elster-1-u-elster-2
It was an important day ahead of him and he could do with all the luck he can get his way. He decided to further secure his position in the life of uncertainties by following the Sadgu’s advice. He summoned his servant and ordered him to get up early in the morning, stand watch at the back of the house. As soon as he saw a pair of crows together engaged in whatever he should not do anything to disturb them and quietly rush to his Master and take him to the spot without losing a moment.

That night the Zamindar tossed and turned in his bed and fell asleep – when the mosquitoes regretfully but wisely quit buzzing in the range his deep and vocal snore.

He was having a gala time in the Kingdom of Morpheus harvesting bountiful crops of rice, banana and cane and all the merry-making thereafter. At a very inopportune time, as it always happened, he was rudely brought back into the real by the knocker noisily and insistently banging against his bedroom door. Still a bit disoriented, he dragged himself to the door, set in his mind to award 50 lashes with a thorned whip to whoever was on the other side.

Who else it could be but his servant all excited at an opportunity to please the Master.

‘Why are you creating all this ruckus? Is the house on fire? Or, the cows have broken their tether and run away? You better have a good reason.’

‘Master, you told me yesterday to wake you up.’

‘Did I? Why would I?’

‘Rush, Master. This is no time to argue. The crows may have other things on their mind.’

Now he recalled what this was all about. He would curb his servant’s insolence later. First things first. He hurried behind the servant to the back of the house. As soon as they reached the clearing, the servant paused.

‘Look there, Master, ‘pointing to the low branches of the near-by jamun tree.

‘Look where, you dope?’ the Zamindar was clearly not at his best.

‘There, at the …’ the servant dropped his pointing hand.

‘Quick, tell me. Fool, crows are flighty, don’t sit forever.’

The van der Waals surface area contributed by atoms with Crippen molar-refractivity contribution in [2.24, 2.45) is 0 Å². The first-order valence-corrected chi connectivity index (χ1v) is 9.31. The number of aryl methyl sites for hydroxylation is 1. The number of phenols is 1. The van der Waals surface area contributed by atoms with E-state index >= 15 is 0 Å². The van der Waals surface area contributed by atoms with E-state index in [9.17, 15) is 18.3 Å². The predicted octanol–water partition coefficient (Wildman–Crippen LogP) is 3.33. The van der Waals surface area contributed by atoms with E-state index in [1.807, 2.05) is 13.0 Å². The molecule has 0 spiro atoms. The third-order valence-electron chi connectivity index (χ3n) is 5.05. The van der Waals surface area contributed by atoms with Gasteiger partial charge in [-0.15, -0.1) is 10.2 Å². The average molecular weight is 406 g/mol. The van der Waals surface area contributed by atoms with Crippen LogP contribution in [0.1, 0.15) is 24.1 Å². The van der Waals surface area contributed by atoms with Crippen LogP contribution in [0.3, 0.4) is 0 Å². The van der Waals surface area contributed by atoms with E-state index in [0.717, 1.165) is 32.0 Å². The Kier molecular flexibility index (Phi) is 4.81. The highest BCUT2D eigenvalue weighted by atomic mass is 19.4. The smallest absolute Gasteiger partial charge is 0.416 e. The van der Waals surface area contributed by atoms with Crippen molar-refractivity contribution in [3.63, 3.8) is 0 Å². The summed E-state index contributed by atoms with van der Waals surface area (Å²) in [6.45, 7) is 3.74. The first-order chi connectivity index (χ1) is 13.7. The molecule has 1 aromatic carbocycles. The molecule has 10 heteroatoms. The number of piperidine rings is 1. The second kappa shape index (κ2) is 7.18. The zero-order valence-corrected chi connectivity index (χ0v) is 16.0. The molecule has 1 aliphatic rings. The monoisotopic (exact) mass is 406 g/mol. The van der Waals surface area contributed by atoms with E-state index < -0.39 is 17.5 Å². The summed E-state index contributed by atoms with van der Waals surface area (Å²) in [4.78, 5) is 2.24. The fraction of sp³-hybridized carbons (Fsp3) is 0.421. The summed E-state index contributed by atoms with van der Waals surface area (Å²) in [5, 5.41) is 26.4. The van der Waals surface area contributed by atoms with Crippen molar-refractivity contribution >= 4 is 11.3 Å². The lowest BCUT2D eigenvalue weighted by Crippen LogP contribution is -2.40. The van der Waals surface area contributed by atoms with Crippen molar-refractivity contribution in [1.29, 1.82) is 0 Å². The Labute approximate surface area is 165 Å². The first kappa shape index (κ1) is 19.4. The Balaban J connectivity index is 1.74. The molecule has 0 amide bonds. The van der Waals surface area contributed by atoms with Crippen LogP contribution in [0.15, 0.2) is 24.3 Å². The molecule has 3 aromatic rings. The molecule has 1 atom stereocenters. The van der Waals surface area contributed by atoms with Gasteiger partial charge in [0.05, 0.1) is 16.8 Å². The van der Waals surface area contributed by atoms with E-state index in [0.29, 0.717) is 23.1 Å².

‘You’re right, Master.’

‘Eh?’

‘Yes, there’s only one, now. ‘

A long silence ensued, the Master furious, the servant fidgeting.

‘Playing with me? You’ll pay for this.’

‘No, Master, I swear by Angaalathamman, they were two when I came to fetch you.’

The Zamindar went red in his face: ‘Mutt, you should have called me sooner. Now, you’ve screwed up my day and my business. I’ll teach you to do better.’

He sent a stinging slap to the cheeks of his servant that would have sent the latter reeling had it connected.

The alert servant ducked it deftly and helped the Zamindar regain his balance all in one well-practiced move. After all any servant’s motto was never to let his Master down.

Feeling thwarted Zamindar’s face went a shade redder. He was contemplating on ways to continue with the unfinished lesson for his servant when the latter spoke up:

‘Master, I wouldn’t worry if I were you.’

‘What an extraordinary thing to say? Of course, you’ll never be me.’ The Zamindar roared – this fellow must be put in his place.

‘Sir, the Sadhu was in the wrong and your day is not ruined as you fear.’

‘Now hear this. Didn’t know you’re into bhang. Go and splash some cold water on your face. God, you’re not done sending problems my way?’

‘Master, I’m quite sober. See, one, two, three, four…, I can count.’

‘Oh, shut up.’

‘Sir, I bet my meager wages and say again, the Sadhu was wrong.’ The first part was lost in a mumble.

‘Alright, wise guy, pray tell me why?’

‘Master, look, how did the morning go for me?

‘Mmmm…not too well, I may have been a little harsh. But considering what you did…I mean what you didn’t,’ the Zamindar frowned – where was this heading?

‘Master, remember, I was the one who saw the pair of crows perched together first thing this morning.’

It took a while for the Zamindar to sort it out.

End